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Helping to sustain the traditional cultures of coastal Louisiana

We offer strategies to help ensure traditions are passed on to future generations. The Louisiana Division of the Arts Folklife Program and the Louisiana Folklore Society produce workshops in addition to offering funds to organizations and individuals.

The Bayou Culture Collaborative supports workshops to sustain the traditional cultures of coastal Louisiana.  Currently we support two types of workshops. 

Sense of Place—and Loss workshops bring together artists, tradition bearers, folklorists, and scientists to explore the connections between art, tradition, and science and to inspire advocacy and creativity in the face of land loss and cultural shifts. We partner with other non-profits and university centers to produce these workshops. 

Passing It On workshops are taught by a tradition bearer to pass on a tradition. Funds can be paid to an organization or directly to the teacher. Expenses can include the teacher honorarium and supplies. Activities must take place before June 30, 2020. If you would like to offer a workshop or mini-apprenticeship, contact: Maida Owens, Louisiana Folklife Program, folklife@crt.la.gov, 225-342-8178 to discuss possibilities.  

How Can You Help? 

The Louisiana Folklore Society offers several opportunities for you to get involved.  Attend the workshops and gatherings and become a member.  Learn more at www.louisianafolklore.org.

Bayou Culture Collaborative in the News

In 2019, the Bayou Culture Collaborative received some media attention. Many thanks to Tegan Wendland at WWOZ for her radio spot that featured Houma Indian palmetto weaver Janie Luster and her apprentice Rhett Williams. Storms, Rising Seas Threaten Louisiana's Unique Mix Of Cultures aired on NPR Weekend Edition Sunday on Sunday, July 21 and WWNO on June 28. WWNO also produced Heart of the Palmetto, a video short about Luster and Williams.

In May as part of a LPB/WWNO collaboration, Tegan Wendland interviewed Maida Owens about the Bayou Culture Collaborative for the Sinking Cities project. The interview, Maintaining Louisiana Traditions as Communities Relocate, is online.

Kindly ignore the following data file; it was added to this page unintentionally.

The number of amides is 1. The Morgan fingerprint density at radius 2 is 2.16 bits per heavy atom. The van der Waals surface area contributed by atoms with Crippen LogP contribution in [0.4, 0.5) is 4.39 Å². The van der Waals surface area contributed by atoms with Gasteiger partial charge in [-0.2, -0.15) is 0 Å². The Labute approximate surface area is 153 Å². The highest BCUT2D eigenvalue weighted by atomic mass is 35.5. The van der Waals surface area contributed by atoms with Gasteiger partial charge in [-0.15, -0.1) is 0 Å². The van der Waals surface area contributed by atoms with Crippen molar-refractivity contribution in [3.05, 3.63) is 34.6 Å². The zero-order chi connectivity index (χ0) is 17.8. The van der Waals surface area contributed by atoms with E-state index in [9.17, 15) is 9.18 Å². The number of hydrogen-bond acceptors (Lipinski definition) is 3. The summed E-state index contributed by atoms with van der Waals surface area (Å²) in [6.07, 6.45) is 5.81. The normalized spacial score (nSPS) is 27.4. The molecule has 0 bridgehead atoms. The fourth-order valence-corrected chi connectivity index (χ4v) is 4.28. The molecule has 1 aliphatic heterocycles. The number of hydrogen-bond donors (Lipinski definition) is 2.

Louisiana Public Square in May focused on Louisiana's land loss as part of public television's rebroadcast of the Sinking Cities series. Sinking Louisiana featured a panel comprised of USGS climate scientist Dr. Virginia Burkett, Pat Forbes with Office of Community Development, Bren Haase with Coastal Protection and Restoration Authority (CPRA), and WWNO Coastal reporter Tegan Wendland. Maida Owens participated as an audience member.

In November 2018, Jonathan Foret with the Southeast Louisiana Wetlands Discovery Center gave the Pecha Kucha, Moving Traditions Forward in which explains the impetus of the project.

Bayou Traditions

Workshops or mini-apprenticeships can focus on traditional knowledge of the environment and any folk tradition, including music, crafts, dance, occupations, oral traditions, foodways, ritual traditions, and more. Tradition bearers can come from any traditional culturefrom those of Native Americans to those descended from the earliest settlers to the most recent immigrants—in coastal parishes. See examples of traditions here.  



Bayou Culture Collaborative Events

Below are the offerings this year.  Most events are free, but some require registration because space is limited. See last year's workshops and events here.  

November 19 - 21, 2020
Grand Bayou Indian Foodways Workshop
  Grand Bayou Indian Village Tribal Center
  11 am to 3 pm
Description: This workshop is a celebration of Tribal life and foodways for Tribal members of Grand Bayou Indian Village. Food harvesting and preparation is very important to our people; our foods and traditions are an integral part of our fellowship with each other and includes all age groups. We are blessed by the Creator with food resources in our waters and lands. Recipes and traditional preparation of these foods have been passed down throughout generations; this workshop will ensure that our traditional foods and knowledge of their harvest and preparations will continue to be handed down to our future generations.